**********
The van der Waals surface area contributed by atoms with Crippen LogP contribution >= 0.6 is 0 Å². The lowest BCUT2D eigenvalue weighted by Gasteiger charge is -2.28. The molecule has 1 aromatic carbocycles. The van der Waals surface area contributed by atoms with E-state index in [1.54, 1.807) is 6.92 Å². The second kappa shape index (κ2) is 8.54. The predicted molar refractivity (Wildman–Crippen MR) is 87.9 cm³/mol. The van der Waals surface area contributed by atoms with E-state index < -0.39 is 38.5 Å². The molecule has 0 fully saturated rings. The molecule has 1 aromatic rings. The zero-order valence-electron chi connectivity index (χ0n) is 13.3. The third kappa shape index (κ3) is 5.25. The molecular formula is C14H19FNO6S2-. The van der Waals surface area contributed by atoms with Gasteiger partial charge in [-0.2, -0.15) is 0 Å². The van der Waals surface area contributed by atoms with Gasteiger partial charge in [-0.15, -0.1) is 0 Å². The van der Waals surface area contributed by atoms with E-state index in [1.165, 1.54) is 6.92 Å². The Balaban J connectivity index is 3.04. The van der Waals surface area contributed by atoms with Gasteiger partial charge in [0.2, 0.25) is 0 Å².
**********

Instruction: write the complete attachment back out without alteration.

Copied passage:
The van der Waals surface area contributed by atoms with Crippen LogP contribution >= 0.6 is 0 Å². The lowest BCUT2D eigenvalue weighted by Gasteiger charge is -2.28. The molecule has 1 aromatic carbocycles. The van der Waals surface area contributed by atoms with E-state index in [1.54, 1.807) is 6.92 Å². The second kappa shape index (κ2) is 8.54. The predicted molar refractivity (Wildman–Crippen MR) is 87.9 cm³/mol. The van der Waals surface area contributed by atoms with E-state index < -0.39 is 38.5 Å². The molecule has 0 fully saturated rings. The molecule has 1 aromatic rings. The zero-order valence-electron chi connectivity index (χ0n) is 13.3. The third kappa shape index (κ3) is 5.25. The molecular formula is C14H19FNO6S2-. The van der Waals surface area contributed by atoms with Gasteiger partial charge in [-0.2, -0.15) is 0 Å². The van der Waals surface area contributed by atoms with Gasteiger partial charge in [-0.15, -0.1) is 0 Å². The van der Waals surface area contributed by atoms with E-state index in [1.165, 1.54) is 6.92 Å². The Balaban J connectivity index is 3.04. The van der Waals surface area contributed by atoms with Gasteiger partial charge in [0.2, 0.25) is 0 Å².